Discover more from Life in Jonestown
AARO data clear as mud
Time to drag the Gimbal report into the light
In the five years following its release, the Gimbal image/footage has become the de facto 21st-century emblem of the UAP brand. So how come the All-domain Anomaly Resolution Office won’t tell us the first thing about it? [U.S. Defense Department]
Of the three UFO videos officially released by the Pentagon, the hands-down most riveting is the “Gimbal” sequence. Recorded by an F-18 Navy crew during training exercises off northeast Florida in early 2015, this one has everything – solid, contoured definition in two camera modes, several attitude maneuvers, embedded metadata and, most important, comm chatter which has become as familiar as a marketing jingle: “There’s a whole fleet of ‘em, look on the AESA … they’re all going against the wind, the wind’s 120 knots out of the west …” “Look at that thing, dude!” “It’s rotating!” If you’re a newsie, you don’t need half a brain to know this is your money shot.
And yet, the most extensively studied of the three vids is the fuzzier Tic Tac clip, acquired by F-18 aviators attached to the USS Nimitz off California in 2004. Nearly three times longer than the 34-second Gimbal sequence, the Tic Tac lacks the tension of audio, but retains visual drama as the Hornet’s weapon systems officer struggles – in contrasting camera modes – to stay locked on the target. What the Tic Tac footage also has going for it is testimony from eyewitnesses aplenty, pilots, radar operators, security. And the result. in 2019, was a 270-page examination of the incident by an independent nonprofit, the Scientific Coalition for UAP Studies, which stands unchallenged as the definitive accounting of what happened in the Pacific 19 years ago.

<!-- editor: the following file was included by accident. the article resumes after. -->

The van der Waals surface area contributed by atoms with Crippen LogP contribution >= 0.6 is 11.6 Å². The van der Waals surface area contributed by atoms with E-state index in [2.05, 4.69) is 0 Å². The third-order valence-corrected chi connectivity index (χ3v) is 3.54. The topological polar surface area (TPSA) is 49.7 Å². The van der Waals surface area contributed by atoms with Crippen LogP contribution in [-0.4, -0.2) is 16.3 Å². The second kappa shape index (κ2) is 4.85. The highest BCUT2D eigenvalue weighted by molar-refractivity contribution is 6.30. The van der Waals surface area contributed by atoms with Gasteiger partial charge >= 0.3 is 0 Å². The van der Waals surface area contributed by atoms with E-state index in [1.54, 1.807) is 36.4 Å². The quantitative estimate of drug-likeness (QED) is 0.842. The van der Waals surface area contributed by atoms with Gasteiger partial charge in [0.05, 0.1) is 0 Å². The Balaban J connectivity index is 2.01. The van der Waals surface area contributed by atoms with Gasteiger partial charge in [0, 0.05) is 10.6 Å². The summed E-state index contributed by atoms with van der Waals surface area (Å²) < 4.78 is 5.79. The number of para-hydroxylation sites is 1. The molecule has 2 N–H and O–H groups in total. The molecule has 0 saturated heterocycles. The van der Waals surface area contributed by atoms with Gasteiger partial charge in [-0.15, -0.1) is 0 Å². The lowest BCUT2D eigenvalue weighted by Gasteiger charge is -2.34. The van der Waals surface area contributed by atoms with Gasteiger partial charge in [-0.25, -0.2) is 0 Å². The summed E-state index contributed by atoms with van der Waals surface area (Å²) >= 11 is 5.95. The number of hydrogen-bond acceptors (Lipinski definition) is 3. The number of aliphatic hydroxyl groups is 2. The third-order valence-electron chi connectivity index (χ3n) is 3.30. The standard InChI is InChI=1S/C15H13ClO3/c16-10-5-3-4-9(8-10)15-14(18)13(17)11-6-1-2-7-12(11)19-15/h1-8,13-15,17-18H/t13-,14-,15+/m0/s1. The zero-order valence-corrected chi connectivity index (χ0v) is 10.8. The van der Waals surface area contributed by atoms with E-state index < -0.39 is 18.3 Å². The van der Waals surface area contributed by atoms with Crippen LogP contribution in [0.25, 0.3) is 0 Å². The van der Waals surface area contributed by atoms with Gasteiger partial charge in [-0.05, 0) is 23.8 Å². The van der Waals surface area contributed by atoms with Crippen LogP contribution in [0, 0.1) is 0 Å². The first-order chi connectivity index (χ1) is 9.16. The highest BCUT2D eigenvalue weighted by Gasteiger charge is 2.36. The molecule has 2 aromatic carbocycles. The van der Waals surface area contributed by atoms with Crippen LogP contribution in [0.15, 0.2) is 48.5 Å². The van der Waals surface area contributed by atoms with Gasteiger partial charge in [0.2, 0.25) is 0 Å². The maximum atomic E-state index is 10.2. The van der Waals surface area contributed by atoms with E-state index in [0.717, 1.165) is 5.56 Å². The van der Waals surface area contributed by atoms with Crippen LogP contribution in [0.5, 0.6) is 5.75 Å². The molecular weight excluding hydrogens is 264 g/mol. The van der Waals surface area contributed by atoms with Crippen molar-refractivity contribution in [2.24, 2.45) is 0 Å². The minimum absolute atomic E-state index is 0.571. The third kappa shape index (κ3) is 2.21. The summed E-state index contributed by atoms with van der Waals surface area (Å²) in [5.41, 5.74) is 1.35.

But even as SCU concluded that the Tic Tac had to pull liquifying descent velocities requiring nuke bomb-equivalent energy to execute, that run-in still can’t match the theater projected by the Gimbal encounter. So why don’t we have more data on that one? Mainly because not a single eyewitness has been questioned outside classified channels. And if the Office of the Director of National Intelligence and the Pentagon’s All-Domain Anomaly Research Office hope to convince taxpayers they’re actually serious about their mission, a full accounting of the Gimbal video is in order. After all, it’s not a secret, not anymore.
Straining to be diplomatic
During Sen. Kirsten Gillibrand’s pursuit of statutory accountability for a UFO investigation two years ago, the New York Democrat called for an independent advisory board that would include, among others, members of the Galileo Project, the American Institute of Astronautics and Aeronautics, and SCU. That idea got scotched without explanation from the bill’s final language in the 2022 National Defense Authorization Act. Thus, earlier this week, SCU chose restraint in its diplomatic response to ODNI’s emaciated wraith of a congressional UFO progress report in January.
“Our initial statement was very negative,” admits SCU co-founder Robert Powell. “We had to go through it a buncha times to figure out how to write a report that wouldn’t alienate anybody.”
The board managed to craft a statement that lauded Congress for its persistence, and even “commended” ODNI and AARO for “reducing the stigma in the study of a subject that has long been neglected.” But — and but is the only thing that matters — it reminded ODNI, in simple bullet-point fashion, of its unfulfilled obligations to detail and substance. As of last August, the ODNI’s database contained 510 reports; yet, not a single one has been served up to public scrutiny. In fact, one of the reasons SCU was able to flesh out the Tic Tac so well was on account of an uncredited but data-jammed Defense Intelligence Agency “Executive Summary” of the Tic Tac event, written a good 10 years before anyone thought about forming AARO.
But ODNI hasn’t shared any information about AARO’s staffing or budget, either. An email query to Defense Department spokesperson Sue Gough for clarity went unanswered.